What are a few of the obstacles that companies and organizations face when it comes to distributing extra or excess food? What can be done to overcome those barriers?
Tackling the monitoring of food during transport and storage used to be a very manual process that was prone to failure. Typical cases are where a worker might miss closing a freezer or refrigerator door. A transport worker might not correctly secure the doors of a truck. All these areas are potential reasons for food loss. Providing a low-cost integrated set of sensors with gateways constantly reporting this information to an intelligent cloud computing platform allows for more efficient and transparent mechanisms to prevent loss. We are focused on making this technology available to the greatest possible audience.
Can you describe a few of the ways that you or your organization are helping to reduce food waste?
Our focus is on providing sensors and data collection systems that efficiently constantly monitor the cold chain. Detecting when a breach is occurring allows immediate corrective action to prevent the loss of the food. The detection of a failure could be as easy as a text message to a worker notifying them that a freezer door has been left open. We have sensors that monitor temperature and humidity levels in all environments, Door Open and Close sensors used in refrigeration and freezer systems. A mesh network of sensors that connect to gateways using Wi-Fi or 4G/5G to the cloud. These systems allow for the instant notification of any conditions affecting food health that help prevent food waste.
Are there three things the community/society/politicians can do to help address the root of this problem?
From our experience, there are various standards at the business, county, state, and national level, which form a mismatch of competing requirements. With low-cost sensors and reporting systems now available, we feel that the Federal Government could help the industry significantly by publishing a set of clear guidelines for best practices in this area. With these best practices defined, everyone from the local convenience store to warehouse and distribution networks would understand the right way to monitor these food items in the Cold Chain using technology to cut costs and losses.
What are your “5 things I wish someone told me when I first started” and why. Please share a story or example for each.
As a serial Entrepreneur, I have tripped on more than one occasion. In the early days, I let the enthusiasm of a new venture get in the way of essential judgment on the overall requirements for the business. Fundamentals are about understanding what the actual capital cost of a start-up involves. The R&D phases of getting a working product are just the first steps. Truly designing the product for high volume low-cost manufacturing is a big part of the product development steps. In addition, it is the understanding of the time and costs associated with bringing it to production, forming a sales channel, successfully promoting the products, and sharing the vision that takes more resources than often initially anticipated. As one of my VP of Sales explained to me, Sale is a process. Having the right product in the market and following that process results in success. It’s not quick, but it is a proven way for technology-based solutions.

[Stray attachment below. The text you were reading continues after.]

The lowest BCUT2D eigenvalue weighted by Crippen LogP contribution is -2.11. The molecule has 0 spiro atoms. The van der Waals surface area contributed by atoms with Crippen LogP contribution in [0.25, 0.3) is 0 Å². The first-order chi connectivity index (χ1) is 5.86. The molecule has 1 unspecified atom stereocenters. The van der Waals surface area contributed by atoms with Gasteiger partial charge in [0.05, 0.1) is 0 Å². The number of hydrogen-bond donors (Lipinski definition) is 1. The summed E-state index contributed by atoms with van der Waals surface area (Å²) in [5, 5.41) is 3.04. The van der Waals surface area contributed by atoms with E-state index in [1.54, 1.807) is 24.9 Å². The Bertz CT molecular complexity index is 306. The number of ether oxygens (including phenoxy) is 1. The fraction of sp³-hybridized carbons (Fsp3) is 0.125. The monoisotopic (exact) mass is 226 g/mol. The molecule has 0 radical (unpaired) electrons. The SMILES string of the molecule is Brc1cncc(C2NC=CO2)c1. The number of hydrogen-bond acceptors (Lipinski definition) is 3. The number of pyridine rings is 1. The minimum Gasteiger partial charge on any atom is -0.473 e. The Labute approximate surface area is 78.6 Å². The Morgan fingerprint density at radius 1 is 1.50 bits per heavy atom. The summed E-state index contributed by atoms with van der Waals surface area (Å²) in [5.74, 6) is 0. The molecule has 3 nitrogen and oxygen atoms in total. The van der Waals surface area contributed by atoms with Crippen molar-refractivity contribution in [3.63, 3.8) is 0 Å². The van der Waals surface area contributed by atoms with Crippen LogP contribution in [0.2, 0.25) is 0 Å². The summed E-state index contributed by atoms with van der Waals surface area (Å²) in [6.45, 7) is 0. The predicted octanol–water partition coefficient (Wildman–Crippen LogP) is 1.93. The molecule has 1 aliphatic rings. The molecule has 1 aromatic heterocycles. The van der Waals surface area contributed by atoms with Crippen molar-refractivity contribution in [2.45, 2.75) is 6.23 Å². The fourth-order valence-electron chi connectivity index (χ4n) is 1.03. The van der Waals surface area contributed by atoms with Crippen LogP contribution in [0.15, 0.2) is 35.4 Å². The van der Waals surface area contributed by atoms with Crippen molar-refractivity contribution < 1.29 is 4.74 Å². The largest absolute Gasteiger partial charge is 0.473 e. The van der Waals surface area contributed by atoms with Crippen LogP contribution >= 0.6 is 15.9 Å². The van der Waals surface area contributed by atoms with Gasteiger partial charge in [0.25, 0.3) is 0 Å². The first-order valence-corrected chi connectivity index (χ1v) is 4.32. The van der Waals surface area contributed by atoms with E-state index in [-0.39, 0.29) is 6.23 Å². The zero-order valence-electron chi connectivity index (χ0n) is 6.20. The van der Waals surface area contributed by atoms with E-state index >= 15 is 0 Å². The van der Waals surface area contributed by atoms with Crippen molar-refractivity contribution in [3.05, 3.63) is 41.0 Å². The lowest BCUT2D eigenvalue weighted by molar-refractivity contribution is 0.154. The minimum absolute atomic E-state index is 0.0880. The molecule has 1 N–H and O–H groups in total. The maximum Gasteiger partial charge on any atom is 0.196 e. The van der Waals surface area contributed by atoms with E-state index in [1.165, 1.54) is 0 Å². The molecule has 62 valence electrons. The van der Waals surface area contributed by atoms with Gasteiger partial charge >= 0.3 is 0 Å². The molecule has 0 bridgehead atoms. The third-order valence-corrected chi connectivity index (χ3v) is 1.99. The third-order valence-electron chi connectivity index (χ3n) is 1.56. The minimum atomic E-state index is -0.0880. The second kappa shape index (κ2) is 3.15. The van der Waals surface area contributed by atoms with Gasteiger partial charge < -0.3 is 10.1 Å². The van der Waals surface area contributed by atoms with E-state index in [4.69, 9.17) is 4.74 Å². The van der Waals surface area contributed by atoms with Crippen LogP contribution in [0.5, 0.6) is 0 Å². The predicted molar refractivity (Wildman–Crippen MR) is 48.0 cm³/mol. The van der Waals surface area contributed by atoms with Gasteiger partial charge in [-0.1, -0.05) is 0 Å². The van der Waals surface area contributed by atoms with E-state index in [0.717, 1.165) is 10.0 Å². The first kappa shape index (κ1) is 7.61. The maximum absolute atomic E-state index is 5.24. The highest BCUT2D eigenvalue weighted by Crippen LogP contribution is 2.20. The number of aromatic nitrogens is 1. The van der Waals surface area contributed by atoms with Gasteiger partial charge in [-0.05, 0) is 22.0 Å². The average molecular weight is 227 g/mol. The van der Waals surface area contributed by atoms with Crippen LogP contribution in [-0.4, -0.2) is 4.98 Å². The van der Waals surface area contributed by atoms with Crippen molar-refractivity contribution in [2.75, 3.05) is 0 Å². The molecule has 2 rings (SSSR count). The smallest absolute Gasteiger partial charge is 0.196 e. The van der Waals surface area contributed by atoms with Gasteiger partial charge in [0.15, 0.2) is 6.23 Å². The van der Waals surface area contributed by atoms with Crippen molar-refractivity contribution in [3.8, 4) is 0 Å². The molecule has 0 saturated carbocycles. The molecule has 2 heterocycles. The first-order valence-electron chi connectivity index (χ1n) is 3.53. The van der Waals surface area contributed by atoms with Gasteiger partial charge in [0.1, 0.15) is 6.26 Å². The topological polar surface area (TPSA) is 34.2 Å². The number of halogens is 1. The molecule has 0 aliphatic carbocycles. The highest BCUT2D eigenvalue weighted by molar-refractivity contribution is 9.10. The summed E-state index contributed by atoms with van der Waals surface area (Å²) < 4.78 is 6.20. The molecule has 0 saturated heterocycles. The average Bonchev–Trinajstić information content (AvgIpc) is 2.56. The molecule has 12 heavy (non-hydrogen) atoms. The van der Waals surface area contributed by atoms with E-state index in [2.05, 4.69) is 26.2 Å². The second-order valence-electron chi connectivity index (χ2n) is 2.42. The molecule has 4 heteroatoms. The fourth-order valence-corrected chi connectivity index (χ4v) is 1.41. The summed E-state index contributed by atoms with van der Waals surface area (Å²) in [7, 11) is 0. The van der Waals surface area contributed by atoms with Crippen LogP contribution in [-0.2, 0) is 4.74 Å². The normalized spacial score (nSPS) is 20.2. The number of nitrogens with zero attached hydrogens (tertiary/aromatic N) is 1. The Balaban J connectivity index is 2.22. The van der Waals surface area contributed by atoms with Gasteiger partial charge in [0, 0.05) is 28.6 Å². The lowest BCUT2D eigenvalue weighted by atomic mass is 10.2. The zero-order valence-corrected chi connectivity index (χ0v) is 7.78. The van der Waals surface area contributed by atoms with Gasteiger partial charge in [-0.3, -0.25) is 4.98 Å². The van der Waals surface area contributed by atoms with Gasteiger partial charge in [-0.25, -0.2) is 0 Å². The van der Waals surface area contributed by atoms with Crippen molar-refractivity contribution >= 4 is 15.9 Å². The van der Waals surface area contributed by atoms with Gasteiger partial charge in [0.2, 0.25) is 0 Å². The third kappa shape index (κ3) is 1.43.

Are there other leaders or organizations who have done good work to address food waste? Can you tell us what they have done? What specifically impresses you about their work? Perhaps we can reach out to them to include them in this series.
There are some great groups focused on this problem. One that comes to mind is the ReFED (refed.com ); they are the only non-profit that I am aware of that is exclusively focused on food waste. Their website provides a wealth of information and guidance covering issues like Strategies, Activities, near and long-term goals, along with impacts. A group that I think does a tremendous job covering the industry is foodlogistics.com. They are a constant source of quality articles and advice on using the Cold Chain technology to help address food waste.
You are a person of enormous influence. If you could inspire a movement that would bring the most amount of good to the most amount of people, what would that be? You never know what your idea can trigger. :-)
For me, and something we try hard to do with iMatrix, we try to always think about the environmental impacts of our choices and strive to minimize our environmental impact. This comes from product packaging, designing our product to be recycled and other aspects to ensure we try hard to care for our planet and its many inhabitants. I feel that the cost of a product should reflect its true cost to produce and dispose of. If businesses were forced to price products based on the total impact cost and not just the production and distribution we would see a major shift in the waste and a heavier focus on being carbon neutral and recycling.
Is there a person in the world, or in the US with whom you would love to have a private breakfast or lunch, and why? He or she might just see this, especially if we tag them. :-)
Lora Cecere of Supply Chain Insights has always impressed me with the wealth of information on her site and her annual Supply Chain Insights — Global Summit. The leaders she brings to this insightful conference have a refreshing, pragmatic view and cover the industry in depth. She is certainly someone I would like to spend some time with.
How can our readers further follow your work online?
Would you please follow along at our website: www.imatrixsys.com, thank you for your time today.